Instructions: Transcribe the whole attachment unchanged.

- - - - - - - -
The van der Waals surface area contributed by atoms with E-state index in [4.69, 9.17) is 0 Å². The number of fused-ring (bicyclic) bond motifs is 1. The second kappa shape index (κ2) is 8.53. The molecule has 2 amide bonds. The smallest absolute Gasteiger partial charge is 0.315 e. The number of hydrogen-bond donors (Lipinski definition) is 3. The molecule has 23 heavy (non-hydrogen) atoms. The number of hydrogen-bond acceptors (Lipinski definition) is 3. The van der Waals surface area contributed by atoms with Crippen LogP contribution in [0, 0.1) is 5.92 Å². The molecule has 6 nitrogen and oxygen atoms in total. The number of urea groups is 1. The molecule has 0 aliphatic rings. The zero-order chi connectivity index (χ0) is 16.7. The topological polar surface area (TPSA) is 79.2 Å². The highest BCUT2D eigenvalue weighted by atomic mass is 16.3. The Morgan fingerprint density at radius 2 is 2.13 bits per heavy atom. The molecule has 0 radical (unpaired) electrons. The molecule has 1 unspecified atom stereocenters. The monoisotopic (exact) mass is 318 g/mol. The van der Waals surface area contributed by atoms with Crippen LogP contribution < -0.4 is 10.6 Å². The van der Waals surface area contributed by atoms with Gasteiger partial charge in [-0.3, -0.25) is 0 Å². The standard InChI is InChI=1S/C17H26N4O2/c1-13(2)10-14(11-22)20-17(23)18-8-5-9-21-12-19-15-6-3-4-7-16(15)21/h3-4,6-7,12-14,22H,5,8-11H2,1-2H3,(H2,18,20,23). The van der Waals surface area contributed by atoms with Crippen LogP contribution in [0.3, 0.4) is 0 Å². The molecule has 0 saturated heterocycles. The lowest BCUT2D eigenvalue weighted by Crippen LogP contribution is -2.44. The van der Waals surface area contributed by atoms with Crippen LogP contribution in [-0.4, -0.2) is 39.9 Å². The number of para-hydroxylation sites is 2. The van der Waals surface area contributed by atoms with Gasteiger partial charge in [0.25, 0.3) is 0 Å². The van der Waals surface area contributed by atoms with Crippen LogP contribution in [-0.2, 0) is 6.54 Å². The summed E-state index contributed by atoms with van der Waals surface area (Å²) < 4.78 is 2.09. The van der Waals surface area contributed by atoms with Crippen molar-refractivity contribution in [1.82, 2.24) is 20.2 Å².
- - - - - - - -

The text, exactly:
The van der Waals surface area contributed by atoms with E-state index in [4.69, 9.17) is 0 Å². The number of fused-ring (bicyclic) bond motifs is 1. The second kappa shape index (κ2) is 8.53. The molecule has 2 amide bonds. The smallest absolute Gasteiger partial charge is 0.315 e. The number of hydrogen-bond donors (Lipinski definition) is 3. The molecule has 23 heavy (non-hydrogen) atoms. The number of hydrogen-bond acceptors (Lipinski definition) is 3. The van der Waals surface area contributed by atoms with Crippen LogP contribution in [0, 0.1) is 5.92 Å². The molecule has 6 nitrogen and oxygen atoms in total. The number of urea groups is 1. The molecule has 0 aliphatic rings. The zero-order chi connectivity index (χ0) is 16.7. The topological polar surface area (TPSA) is 79.2 Å². The highest BCUT2D eigenvalue weighted by atomic mass is 16.3. The Morgan fingerprint density at radius 2 is 2.13 bits per heavy atom. The molecule has 0 radical (unpaired) electrons. The molecule has 1 unspecified atom stereocenters. The monoisotopic (exact) mass is 318 g/mol. The van der Waals surface area contributed by atoms with Crippen LogP contribution < -0.4 is 10.6 Å². The van der Waals surface area contributed by atoms with Gasteiger partial charge in [-0.3, -0.25) is 0 Å². The standard InChI is InChI=1S/C17H26N4O2/c1-13(2)10-14(11-22)20-17(23)18-8-5-9-21-12-19-15-6-3-4-7-16(15)21/h3-4,6-7,12-14,22H,5,8-11H2,1-2H3,(H2,18,20,23). The van der Waals surface area contributed by atoms with Crippen LogP contribution in [0.3, 0.4) is 0 Å². The molecule has 0 saturated heterocycles. The lowest BCUT2D eigenvalue weighted by Crippen LogP contribution is -2.44. The van der Waals surface area contributed by atoms with Crippen LogP contribution in [-0.4, -0.2) is 39.9 Å². The number of para-hydroxylation sites is 2. The van der Waals surface area contributed by atoms with Gasteiger partial charge in [0.25, 0.3) is 0 Å². The van der Waals surface area contributed by atoms with Crippen LogP contribution in [-0.2, 0) is 6.54 Å². The summed E-state index contributed by atoms with van der Waals surface area (Å²) < 4.78 is 2.09. The van der Waals surface area contributed by atoms with Crippen molar-refractivity contribution in [1.82, 2.24) is 20.2 Å².